On Monday, July 5, I traveled to Potosi, accompanied by the CBA Sucre Academic Advisor, to conduct an all day workshop for public school secondary EFL teachers, Potosi CBA faculty, and university teachers. The workshop was sponsored by the Sucre CBA. Approximately 25 teachers were in attendance. The theme of the workshop was Techniques for Teaching EFL in Difficult Circumstances. It was directed to the public school secondary teachers who have up to 45 students in their EFL classes and only teach them for one hour/week. Topics included ideas for working with large classes, techniques for encouraging student participation, and activities for including proficiency building tasks and functions into the curriculum. Again I was impressed by the enthusiasm of the teachers. The public school teachers work under very difficult conditions with very little attention paid to their professional development. The Sucre CBA is to be commended for providing this professional development day for these dedicated teachers.


Tuesday, July 6 I spent at the CBA in Sucre. I worked with the Academic Director looking at their testing program. In the afternoon, I observed classes and participated in evaluating a group of advanced students for oral proficiency. CBA Sucre is a growing institution and provides a very important service to the community.


I then traveled to Tarija (July 8-10) where I conducted a series of workshops (12 hours) for EFL teachers at the newly established CBA in Tarija. 25 teachers participated in the workshops. The following was covered: Teaching EFL Under Difficult Conditions - Means, Methods and Motivation; Teaching for Proficiency - Techniques of EFL Teachers Who are not Native Speakers of English; and Administering and Scoring The Proficiency Rating - Evaluating What We Teach. On the final day of the workshop, we tested 3 of the CBA students using the proficiency rating. The Tarija CBA has grown rapidly since it opened six months ago and is ably administered by the Executive and Academic Directors.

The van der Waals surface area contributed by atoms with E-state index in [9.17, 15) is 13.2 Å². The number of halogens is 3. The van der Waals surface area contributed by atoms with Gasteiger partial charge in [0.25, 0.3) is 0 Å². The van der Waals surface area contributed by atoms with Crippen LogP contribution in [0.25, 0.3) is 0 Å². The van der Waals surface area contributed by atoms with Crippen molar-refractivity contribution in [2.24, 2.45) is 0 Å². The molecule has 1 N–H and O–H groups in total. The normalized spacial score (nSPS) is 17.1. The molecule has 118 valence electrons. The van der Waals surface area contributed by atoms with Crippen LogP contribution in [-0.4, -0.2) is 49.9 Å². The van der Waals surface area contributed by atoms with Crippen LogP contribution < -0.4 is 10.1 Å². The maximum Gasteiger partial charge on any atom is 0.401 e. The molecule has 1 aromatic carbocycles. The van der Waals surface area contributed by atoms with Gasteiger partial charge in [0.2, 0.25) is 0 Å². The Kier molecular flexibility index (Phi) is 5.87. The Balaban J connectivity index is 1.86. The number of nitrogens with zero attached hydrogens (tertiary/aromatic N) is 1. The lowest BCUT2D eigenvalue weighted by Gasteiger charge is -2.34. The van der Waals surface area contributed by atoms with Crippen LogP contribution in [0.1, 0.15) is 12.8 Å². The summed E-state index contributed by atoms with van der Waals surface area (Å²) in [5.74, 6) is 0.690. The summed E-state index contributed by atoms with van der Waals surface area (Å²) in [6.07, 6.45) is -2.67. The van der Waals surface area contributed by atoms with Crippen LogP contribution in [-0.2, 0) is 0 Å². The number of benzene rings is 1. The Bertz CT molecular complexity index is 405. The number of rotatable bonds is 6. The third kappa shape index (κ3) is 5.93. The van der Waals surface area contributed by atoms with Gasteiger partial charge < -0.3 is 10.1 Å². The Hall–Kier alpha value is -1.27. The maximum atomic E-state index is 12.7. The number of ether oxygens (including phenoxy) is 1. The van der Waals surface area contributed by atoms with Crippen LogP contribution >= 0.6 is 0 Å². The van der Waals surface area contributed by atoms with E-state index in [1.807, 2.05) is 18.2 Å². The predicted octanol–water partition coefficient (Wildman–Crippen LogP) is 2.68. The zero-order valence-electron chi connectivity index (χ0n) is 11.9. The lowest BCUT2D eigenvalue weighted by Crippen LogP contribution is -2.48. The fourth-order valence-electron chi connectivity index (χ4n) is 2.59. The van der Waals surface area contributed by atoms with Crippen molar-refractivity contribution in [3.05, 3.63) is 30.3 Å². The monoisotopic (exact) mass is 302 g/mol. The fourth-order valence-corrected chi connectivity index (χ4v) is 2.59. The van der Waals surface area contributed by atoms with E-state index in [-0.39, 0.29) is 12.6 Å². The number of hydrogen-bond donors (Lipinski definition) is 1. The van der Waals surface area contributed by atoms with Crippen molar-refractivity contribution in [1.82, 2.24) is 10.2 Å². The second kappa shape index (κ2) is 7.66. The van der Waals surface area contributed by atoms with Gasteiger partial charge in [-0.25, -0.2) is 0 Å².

Santa Cruz:

My final stop was at the CBA in Santa Cruz (July 11-14). The CBA was on holiday so I spent my time working with the Academic Director, Academic Coordinator and the Academic Assistants. I did a curriculum and program review, looked at their teacher policies and professional development program, worked with the Academic Assistants on their testing program, and did a short workshop on proficiency evaluation. I was able to evaluate the oral proficiency of several of their students. CBA Santa Cruz is a very large institution which provides English classes for thousands of students. It has a very well organized administration that coordinates the curriculum, texts and supervision of the CBA's 85 teachers. It is professional in all respects.

In conclusion, I would like to say that my two weeks in Bolivia was busy and I hope productive. At every CBA, I was impressed by the professionalism of the administrators and staff and the high level of English of the teachers.



Suggested Bibliography

During my workshops and presentations, I used approximately 30 different handouts. Some of the materials and ideas were taken from the following sources:

Denbo, S. (1986). Improving minority student achievement: focus on the classroom. Washington: Mid-atlantic Equity Center.

Educational Testing Service. (1982). ETS oral proficiency testing manual. Princeton, N.J.: Education Testing Service.

Harris, P. and R. Moran. (1991) Managing cultural differences. Houston: Gulf Publishing.

Nunan, D. (1991). Language teaching methodology: a textbook for teachers: New York: Prentice Hall.

Omaggio, A.C. (1993). Teaching language in context: proficiency-oriented instruction. Boston, MA: Heinle & Heinle.

Richards, J., J. Platt & H. Platt. (1992). Dictionary of language teaching and applied linguistics. Essex: Longman.



Return to top of page

Return to English Language Specialist Program main page



On October 1, 1999, the Bureau of Educational and Cultural Affairs will become part of the
U.S. Department of State. Bureau webpages are being updated accordingly. Thank you for your patience.